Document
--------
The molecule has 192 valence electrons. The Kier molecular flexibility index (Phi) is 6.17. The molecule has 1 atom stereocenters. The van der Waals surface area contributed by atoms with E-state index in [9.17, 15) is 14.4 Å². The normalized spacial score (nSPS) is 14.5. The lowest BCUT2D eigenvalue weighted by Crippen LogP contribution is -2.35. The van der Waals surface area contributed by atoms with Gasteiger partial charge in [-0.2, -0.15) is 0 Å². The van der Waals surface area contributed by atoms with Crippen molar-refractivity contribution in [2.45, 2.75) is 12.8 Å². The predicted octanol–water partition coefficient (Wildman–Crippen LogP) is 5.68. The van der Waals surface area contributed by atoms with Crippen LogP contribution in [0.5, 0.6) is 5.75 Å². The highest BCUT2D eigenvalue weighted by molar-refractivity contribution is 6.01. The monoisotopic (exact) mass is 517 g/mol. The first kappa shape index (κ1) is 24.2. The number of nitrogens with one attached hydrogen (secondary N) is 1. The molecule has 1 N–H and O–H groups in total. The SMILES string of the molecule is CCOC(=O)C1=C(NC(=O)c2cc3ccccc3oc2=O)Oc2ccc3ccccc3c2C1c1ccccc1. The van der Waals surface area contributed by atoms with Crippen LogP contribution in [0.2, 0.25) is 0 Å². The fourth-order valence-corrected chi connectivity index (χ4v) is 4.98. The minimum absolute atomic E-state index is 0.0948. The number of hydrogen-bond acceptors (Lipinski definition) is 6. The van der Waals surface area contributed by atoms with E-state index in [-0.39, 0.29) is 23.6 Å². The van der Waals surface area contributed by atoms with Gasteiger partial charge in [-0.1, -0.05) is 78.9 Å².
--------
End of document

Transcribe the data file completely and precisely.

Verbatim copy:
The molecule has 192 valence electrons. The Kier molecular flexibility index (Phi) is 6.17. The molecule has 1 atom stereocenters. The van der Waals surface area contributed by atoms with E-state index in [9.17, 15) is 14.4 Å². The normalized spacial score (nSPS) is 14.5. The lowest BCUT2D eigenvalue weighted by Crippen LogP contribution is -2.35. The van der Waals surface area contributed by atoms with Gasteiger partial charge in [-0.2, -0.15) is 0 Å². The van der Waals surface area contributed by atoms with Crippen molar-refractivity contribution in [2.45, 2.75) is 12.8 Å². The predicted octanol–water partition coefficient (Wildman–Crippen LogP) is 5.68. The van der Waals surface area contributed by atoms with Crippen LogP contribution in [0.5, 0.6) is 5.75 Å². The highest BCUT2D eigenvalue weighted by molar-refractivity contribution is 6.01. The monoisotopic (exact) mass is 517 g/mol. The first kappa shape index (κ1) is 24.2. The number of nitrogens with one attached hydrogen (secondary N) is 1. The molecule has 1 N–H and O–H groups in total. The SMILES string of the molecule is CCOC(=O)C1=C(NC(=O)c2cc3ccccc3oc2=O)Oc2ccc3ccccc3c2C1c1ccccc1. The van der Waals surface area contributed by atoms with Crippen LogP contribution in [0.2, 0.25) is 0 Å². The fourth-order valence-corrected chi connectivity index (χ4v) is 4.98. The minimum absolute atomic E-state index is 0.0948. The number of hydrogen-bond acceptors (Lipinski definition) is 6. The van der Waals surface area contributed by atoms with E-state index in [-0.39, 0.29) is 23.6 Å². The van der Waals surface area contributed by atoms with Gasteiger partial charge in [-0.1, -0.05) is 78.9 Å².